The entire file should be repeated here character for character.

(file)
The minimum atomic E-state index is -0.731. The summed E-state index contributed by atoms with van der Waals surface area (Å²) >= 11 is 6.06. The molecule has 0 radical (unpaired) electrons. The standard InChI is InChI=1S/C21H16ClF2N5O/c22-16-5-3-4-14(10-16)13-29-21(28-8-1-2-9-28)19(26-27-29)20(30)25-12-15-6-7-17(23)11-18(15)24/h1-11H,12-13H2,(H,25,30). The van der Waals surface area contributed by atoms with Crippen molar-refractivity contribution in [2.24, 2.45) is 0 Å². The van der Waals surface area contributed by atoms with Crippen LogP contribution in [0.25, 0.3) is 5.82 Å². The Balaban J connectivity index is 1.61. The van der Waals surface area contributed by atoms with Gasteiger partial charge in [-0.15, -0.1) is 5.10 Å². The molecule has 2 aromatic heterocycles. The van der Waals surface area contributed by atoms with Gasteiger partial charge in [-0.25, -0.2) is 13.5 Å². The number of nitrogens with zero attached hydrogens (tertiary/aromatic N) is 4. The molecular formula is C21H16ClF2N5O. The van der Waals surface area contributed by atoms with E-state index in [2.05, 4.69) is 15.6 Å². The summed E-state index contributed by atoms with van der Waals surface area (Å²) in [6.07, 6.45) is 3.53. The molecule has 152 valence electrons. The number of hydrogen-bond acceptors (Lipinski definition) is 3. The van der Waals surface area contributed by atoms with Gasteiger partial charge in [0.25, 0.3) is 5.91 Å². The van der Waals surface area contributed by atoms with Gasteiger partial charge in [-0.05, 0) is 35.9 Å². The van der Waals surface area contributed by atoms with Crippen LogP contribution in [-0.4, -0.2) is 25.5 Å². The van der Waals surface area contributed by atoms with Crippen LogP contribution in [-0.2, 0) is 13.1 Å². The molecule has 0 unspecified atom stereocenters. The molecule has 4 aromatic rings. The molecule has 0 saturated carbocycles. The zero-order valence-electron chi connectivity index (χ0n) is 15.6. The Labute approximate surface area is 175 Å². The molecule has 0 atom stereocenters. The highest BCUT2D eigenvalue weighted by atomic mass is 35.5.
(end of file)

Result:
The minimum atomic E-state index is -0.731. The summed E-state index contributed by atoms with van der Waals surface area (Å²) >= 11 is 6.06. The molecule has 0 radical (unpaired) electrons. The standard InChI is InChI=1S/C21H16ClF2N5O/c22-16-5-3-4-14(10-16)13-29-21(28-8-1-2-9-28)19(26-27-29)20(30)25-12-15-6-7-17(23)11-18(15)24/h1-11H,12-13H2,(H,25,30). The van der Waals surface area contributed by atoms with Crippen molar-refractivity contribution in [2.24, 2.45) is 0 Å². The van der Waals surface area contributed by atoms with Crippen LogP contribution in [0.25, 0.3) is 5.82 Å². The Balaban J connectivity index is 1.61. The van der Waals surface area contributed by atoms with Gasteiger partial charge in [-0.15, -0.1) is 5.10 Å². The molecule has 2 aromatic heterocycles. The van der Waals surface area contributed by atoms with Gasteiger partial charge in [-0.25, -0.2) is 13.5 Å². The number of nitrogens with zero attached hydrogens (tertiary/aromatic N) is 4. The molecular formula is C21H16ClF2N5O. The van der Waals surface area contributed by atoms with E-state index in [2.05, 4.69) is 15.6 Å². The summed E-state index contributed by atoms with van der Waals surface area (Å²) in [6.07, 6.45) is 3.53. The molecule has 152 valence electrons. The number of hydrogen-bond acceptors (Lipinski definition) is 3. The van der Waals surface area contributed by atoms with Gasteiger partial charge in [0.25, 0.3) is 5.91 Å². The van der Waals surface area contributed by atoms with Gasteiger partial charge in [-0.05, 0) is 35.9 Å². The van der Waals surface area contributed by atoms with Crippen LogP contribution in [-0.4, -0.2) is 25.5 Å². The van der Waals surface area contributed by atoms with Crippen LogP contribution in [-0.2, 0) is 13.1 Å². The molecule has 0 unspecified atom stereocenters. The molecule has 4 aromatic rings. The molecule has 0 saturated carbocycles. The zero-order valence-electron chi connectivity index (χ0n) is 15.6. The Labute approximate surface area is 175 Å². The molecule has 0 atom stereocenters. The highest BCUT2D eigenvalue weighted by atomic mass is 35.5.